MONDAY, March 16, 2020 (HealthDay News) -- About 15% of alcohol-related road deaths in the United States involve drivers with blood alcohol concentrations below the legal limit, a new study finds.
Researchers analyzed 16 years (2000 to 2015) of U.S. motor vehicle crash data. They found that 37% of the more than 600,000 motor vehicle deaths during that time involved at least one driver with alcohol in their blood.
But of those cases, 15% involved drivers with below the legal blood alcohol concentration (BAC) limit of 0.08%, and 55% of the deaths in such cases involved people other than the drinking driver.
"Our study challenges the popular misconception that alcohol-involved crashes primarily affect drinking drivers, or that BACs below the legal limit don't matter," said study lead investigator Dr. Timothy Naimi, of Boston Medical Center. His team published the findings March 15 in the American Journal of Preventive Medicine.
There was another tragic finding: Crashes involving blood alcohol levels below the 0.08% legal limit were more likely to result in deaths to young people, compared to crashes involving blood alcohol levels above that cutoff.
The study also found that more restrictive alcohol policies were associated with a 9% decrease in the likelihood that a crash involved alcohol at levels below the legal limit. This relationship was consistent across a wide range of subgroups and at a blood alcohol cutoff of 0.05%.
The U.S. National Transportation Safety Board and the U.S. National Academies of Sciences, Engineering, and Medicine have already recommended reducing the legal BAC limit from 0.08% to 0.05%. In 2018, Utah became the first state to do so.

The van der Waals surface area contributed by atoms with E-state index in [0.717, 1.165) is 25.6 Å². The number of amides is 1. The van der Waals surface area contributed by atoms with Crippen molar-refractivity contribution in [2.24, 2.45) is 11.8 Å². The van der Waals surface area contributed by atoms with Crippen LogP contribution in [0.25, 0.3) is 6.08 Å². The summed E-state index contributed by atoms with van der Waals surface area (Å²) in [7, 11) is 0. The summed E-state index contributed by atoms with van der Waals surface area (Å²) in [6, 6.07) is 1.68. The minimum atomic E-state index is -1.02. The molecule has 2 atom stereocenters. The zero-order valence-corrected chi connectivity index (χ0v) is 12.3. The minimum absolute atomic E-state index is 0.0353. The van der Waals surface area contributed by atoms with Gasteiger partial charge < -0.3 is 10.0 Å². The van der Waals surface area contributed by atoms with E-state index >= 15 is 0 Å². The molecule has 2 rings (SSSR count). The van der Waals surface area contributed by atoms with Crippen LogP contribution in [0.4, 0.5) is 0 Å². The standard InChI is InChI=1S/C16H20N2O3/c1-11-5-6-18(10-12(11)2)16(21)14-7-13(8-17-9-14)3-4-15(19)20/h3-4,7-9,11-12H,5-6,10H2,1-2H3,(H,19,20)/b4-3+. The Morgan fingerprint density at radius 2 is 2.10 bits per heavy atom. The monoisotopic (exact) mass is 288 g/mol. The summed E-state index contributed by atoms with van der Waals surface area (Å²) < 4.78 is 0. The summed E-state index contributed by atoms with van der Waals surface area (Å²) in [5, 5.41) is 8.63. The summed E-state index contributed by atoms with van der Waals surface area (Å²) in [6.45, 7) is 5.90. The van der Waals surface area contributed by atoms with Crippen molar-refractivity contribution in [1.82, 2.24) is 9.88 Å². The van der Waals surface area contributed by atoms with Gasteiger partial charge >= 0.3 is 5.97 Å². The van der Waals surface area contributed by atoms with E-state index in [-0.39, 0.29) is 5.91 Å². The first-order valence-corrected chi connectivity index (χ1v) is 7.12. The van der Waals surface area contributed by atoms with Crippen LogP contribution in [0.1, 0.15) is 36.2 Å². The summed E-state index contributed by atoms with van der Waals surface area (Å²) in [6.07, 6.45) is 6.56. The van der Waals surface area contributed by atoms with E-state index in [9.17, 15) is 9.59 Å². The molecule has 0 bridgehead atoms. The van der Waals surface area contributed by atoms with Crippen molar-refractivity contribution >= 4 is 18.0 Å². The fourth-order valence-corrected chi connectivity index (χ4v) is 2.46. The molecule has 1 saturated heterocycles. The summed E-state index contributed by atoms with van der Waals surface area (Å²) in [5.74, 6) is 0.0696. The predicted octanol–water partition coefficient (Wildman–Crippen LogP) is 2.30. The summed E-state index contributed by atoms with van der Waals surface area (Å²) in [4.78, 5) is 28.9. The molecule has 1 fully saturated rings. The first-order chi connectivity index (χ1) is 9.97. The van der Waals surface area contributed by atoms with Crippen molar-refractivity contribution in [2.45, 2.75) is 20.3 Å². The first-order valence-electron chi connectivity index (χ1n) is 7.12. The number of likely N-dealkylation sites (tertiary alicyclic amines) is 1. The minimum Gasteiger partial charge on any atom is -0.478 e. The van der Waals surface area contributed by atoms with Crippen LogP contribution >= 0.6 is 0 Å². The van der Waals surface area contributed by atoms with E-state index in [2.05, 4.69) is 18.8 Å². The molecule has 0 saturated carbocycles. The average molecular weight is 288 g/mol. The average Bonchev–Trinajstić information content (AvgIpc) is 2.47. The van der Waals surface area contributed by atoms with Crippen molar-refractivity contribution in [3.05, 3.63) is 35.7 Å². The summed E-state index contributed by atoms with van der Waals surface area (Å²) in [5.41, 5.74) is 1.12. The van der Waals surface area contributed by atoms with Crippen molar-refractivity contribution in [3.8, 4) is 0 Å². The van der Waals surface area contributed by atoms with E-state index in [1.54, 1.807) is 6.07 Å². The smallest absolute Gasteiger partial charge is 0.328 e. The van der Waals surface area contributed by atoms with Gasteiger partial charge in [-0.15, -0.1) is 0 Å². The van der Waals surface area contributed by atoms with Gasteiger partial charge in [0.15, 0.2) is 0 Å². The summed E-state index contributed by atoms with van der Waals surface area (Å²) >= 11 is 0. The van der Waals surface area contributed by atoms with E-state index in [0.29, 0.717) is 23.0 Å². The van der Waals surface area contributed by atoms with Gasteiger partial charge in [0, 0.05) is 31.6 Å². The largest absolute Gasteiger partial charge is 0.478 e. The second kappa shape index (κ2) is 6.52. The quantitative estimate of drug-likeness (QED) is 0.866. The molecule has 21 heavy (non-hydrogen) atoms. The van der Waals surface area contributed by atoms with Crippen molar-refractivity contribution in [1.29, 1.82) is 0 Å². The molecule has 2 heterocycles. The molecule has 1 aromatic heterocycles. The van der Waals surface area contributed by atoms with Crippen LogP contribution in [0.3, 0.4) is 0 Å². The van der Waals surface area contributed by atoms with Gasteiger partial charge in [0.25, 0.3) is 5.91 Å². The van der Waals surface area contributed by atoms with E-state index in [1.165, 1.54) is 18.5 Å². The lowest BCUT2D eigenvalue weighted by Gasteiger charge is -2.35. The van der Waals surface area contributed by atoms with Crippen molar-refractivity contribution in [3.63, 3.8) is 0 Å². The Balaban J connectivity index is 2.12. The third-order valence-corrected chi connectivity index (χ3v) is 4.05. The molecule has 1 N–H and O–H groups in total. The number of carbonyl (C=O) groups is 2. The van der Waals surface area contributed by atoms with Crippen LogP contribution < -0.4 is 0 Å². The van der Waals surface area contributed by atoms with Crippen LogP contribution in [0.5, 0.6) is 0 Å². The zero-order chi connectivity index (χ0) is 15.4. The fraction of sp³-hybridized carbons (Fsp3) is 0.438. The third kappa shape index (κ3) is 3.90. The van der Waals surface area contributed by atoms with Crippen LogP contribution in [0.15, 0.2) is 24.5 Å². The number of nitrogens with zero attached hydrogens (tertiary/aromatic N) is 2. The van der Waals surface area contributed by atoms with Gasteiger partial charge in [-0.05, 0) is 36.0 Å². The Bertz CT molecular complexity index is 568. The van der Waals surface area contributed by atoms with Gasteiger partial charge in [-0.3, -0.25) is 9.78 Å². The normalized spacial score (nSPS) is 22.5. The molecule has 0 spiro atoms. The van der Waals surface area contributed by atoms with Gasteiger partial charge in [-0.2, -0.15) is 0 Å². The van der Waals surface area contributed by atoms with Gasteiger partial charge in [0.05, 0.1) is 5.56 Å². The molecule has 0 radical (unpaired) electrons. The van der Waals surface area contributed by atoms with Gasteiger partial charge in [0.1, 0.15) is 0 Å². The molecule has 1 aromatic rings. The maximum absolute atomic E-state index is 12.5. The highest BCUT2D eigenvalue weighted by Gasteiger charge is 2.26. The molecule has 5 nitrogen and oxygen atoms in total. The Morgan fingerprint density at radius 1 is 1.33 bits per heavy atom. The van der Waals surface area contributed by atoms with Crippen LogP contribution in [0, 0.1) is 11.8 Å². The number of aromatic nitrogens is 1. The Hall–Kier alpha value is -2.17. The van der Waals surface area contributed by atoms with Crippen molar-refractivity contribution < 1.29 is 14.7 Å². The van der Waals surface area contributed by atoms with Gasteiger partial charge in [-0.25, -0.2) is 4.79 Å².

Other countries that have adopted the 0.05% limit have had declines in traffic crashes, Naimi's team pointed out.
"Lower-alcohol crashes have been underestimated as a public health problem," Naimi said in a journal news release. "Our research suggests that stringent alcohol policies reduce the likelihood of fatal accidents involving drivers with all levels of alcohol blood concentration."
Dr. Robert Glatter, an emergency physician at Lenox Hill Hospital in New York City, has seen the tragic consequences of drunk driving firsthand.
He wasn't involved in the new research, but said it "provides ample evidence that impairment occurs well below the legal limit, putting other drivers and pedestrians also at high risk for serious injury and death. It further argues for the need to lower the limit to .05 [percent] or even .03 to reduce injuries and death."
Drinking and driving remains one of the leading causes of injury-related death in the United States, the Boston researchers said. However, most research on the topic focuses on alcohol above the legal limit of 0.08%, but impairment can begin at a BAC as low as 0.03%, they said.
"The bottom line is that if you drink any amount of alcohol, you should not be behind the wheel," he said.
The U.S. Centers for Disease Control and Prevention has more on drinking and driving.
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